Mon 8 Nov 2010
Okay, I generally hate television commercials. For sundry weighty reasons. Mostly, because they no longer actually give any information about the products.
I remember one of my last meetings with an adman friend of mine who, alas, is no longer with us. We were talking about the sad state of American advertising. He told me that it was no longer even remotely about product information. It was almost wholly about branding.
But I digress.
I think I have discovered a commercial that I truly dislike. It has nothing to do with the product (Southwest Airlines). It has nothing to do with the branding (Southwest cares about you and, I don’t know, has a hippie street band that likes to sing in public for free). It has to do with the directing.
Have you seen this commercial? A band of ebullient Southwest airline employees led by a pilot with a guitar, are singing the praises of their benevolent company and ethical pricing, while walking through the streets of a major city. It is corporate HAIR without the feeling, the joy, or the talent.
Okay, now to the object of my loathing: the actor playing the role of the pilot does not play the guitar. And what I truly mean by that is that this commercial shoot is probably the first time he has ever held a guitar. I mean look at that guy. You do not strum a guitar like that, at least if you don’t want other guitarists to pelt you with sweaty bandanas.
And this is where I really get pissed off. That director was a lot of money to make that commercial … and he doesn’t have the skills or the eye to see a detail like that? And not only does he not fix that, but he puts that kind of thing front and center in his shots. I mean, come on! That really dumbfounds me.
To get paid that much money and let something like that fly … shame on someone.
I saw a bunch of one-hour shows at Theatre Cedar Rapids’ Underground Festival. Honestly, things were all over the place, but there were a few good shows and some really quite nice performances. And I realized that one of the things that set some plays and some performances apart was the simple attention to detail.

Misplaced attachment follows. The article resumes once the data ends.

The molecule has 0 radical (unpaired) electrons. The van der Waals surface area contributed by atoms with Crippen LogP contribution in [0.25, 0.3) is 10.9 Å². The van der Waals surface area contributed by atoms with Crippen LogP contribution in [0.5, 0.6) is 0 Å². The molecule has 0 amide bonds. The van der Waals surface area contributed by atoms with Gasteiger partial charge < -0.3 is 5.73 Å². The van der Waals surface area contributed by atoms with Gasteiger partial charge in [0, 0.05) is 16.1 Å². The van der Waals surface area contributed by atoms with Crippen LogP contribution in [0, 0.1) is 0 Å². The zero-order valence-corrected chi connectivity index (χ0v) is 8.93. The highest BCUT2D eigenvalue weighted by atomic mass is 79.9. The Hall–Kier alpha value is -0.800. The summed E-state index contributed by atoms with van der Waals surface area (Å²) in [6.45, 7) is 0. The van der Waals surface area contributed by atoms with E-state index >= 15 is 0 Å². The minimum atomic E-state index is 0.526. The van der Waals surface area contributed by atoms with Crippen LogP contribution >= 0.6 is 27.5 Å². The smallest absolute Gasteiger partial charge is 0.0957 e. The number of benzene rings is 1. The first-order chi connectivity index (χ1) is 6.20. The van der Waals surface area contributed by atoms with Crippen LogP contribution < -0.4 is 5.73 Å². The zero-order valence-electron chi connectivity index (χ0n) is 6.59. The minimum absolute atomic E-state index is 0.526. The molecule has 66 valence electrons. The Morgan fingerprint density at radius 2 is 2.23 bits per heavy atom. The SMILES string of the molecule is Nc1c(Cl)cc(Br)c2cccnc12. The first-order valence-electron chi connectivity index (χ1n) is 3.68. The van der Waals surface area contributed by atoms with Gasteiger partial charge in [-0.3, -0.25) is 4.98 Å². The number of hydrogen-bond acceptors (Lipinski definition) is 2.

An example: Matthew James, who is one the finest young actors in Eastern Iowa, was in a production of No Exit. There were a couple of good things going on in this show, but there was one thing that really impressed me.
There is a simple line in the show: at one point Inès says something to Garcin about his twisting mouth. Now many actors would simply affect some lip twisting at that moment and then that moment would be forgotten. But a smart actor (or director if that is necessary) would use that moment to inform a specific detail about the character and use it throughout his performance.
And that is exactly what Matthew James did. Throughout the entire the play, before and after that moment, it was a part of his character’s habits. It was really a nice performance.
I guess that the thing that the heinous commercial has given me is a renewed understanding of the beauty of details in performance. It is really the thing that can separate one show from another.
Okay, this is an add-on from November 9. I just saw a commercial for American Express with Conan O’Brien that takes my meaning about details in entertainment and really runs with it. As a director who has ade specific props for a show before because it is one that I want made in a specific way, this ad speaks to me, and also probably to my therapist.
Here it is: Conan O’Brien American Express commercial.